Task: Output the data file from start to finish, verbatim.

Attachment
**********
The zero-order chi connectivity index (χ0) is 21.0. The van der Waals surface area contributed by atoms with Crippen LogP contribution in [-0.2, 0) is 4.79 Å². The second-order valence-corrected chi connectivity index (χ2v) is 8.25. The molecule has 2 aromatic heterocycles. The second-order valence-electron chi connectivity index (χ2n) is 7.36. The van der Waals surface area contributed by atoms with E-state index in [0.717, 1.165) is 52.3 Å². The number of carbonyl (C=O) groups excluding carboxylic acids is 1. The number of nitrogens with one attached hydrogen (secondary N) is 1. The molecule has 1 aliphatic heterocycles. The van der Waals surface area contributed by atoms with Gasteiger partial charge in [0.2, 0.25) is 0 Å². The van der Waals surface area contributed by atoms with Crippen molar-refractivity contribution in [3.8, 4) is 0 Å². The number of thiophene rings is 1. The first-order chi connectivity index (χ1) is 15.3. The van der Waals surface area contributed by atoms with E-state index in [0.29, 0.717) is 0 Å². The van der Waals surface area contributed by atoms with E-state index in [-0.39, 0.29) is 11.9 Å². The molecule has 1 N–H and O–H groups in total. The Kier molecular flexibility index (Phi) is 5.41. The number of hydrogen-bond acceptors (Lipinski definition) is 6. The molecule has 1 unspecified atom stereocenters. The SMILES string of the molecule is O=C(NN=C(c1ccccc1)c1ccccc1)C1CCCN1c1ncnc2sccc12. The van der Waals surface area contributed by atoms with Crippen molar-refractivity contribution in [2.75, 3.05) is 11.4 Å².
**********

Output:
The zero-order chi connectivity index (χ0) is 21.0. The van der Waals surface area contributed by atoms with Crippen LogP contribution in [-0.2, 0) is 4.79 Å². The second-order valence-corrected chi connectivity index (χ2v) is 8.25. The molecule has 2 aromatic heterocycles. The second-order valence-electron chi connectivity index (χ2n) is 7.36. The van der Waals surface area contributed by atoms with E-state index in [0.717, 1.165) is 52.3 Å². The number of carbonyl (C=O) groups excluding carboxylic acids is 1. The number of nitrogens with one attached hydrogen (secondary N) is 1. The molecule has 1 aliphatic heterocycles. The van der Waals surface area contributed by atoms with Gasteiger partial charge in [0.2, 0.25) is 0 Å². The van der Waals surface area contributed by atoms with Crippen molar-refractivity contribution in [3.8, 4) is 0 Å². The number of thiophene rings is 1. The first-order chi connectivity index (χ1) is 15.3. The van der Waals surface area contributed by atoms with E-state index in [0.29, 0.717) is 0 Å². The van der Waals surface area contributed by atoms with E-state index in [-0.39, 0.29) is 11.9 Å². The molecule has 1 N–H and O–H groups in total. The Kier molecular flexibility index (Phi) is 5.41. The number of hydrogen-bond acceptors (Lipinski definition) is 6. The molecule has 1 unspecified atom stereocenters. The SMILES string of the molecule is O=C(NN=C(c1ccccc1)c1ccccc1)C1CCCN1c1ncnc2sccc12. The van der Waals surface area contributed by atoms with Crippen molar-refractivity contribution in [2.75, 3.05) is 11.4 Å².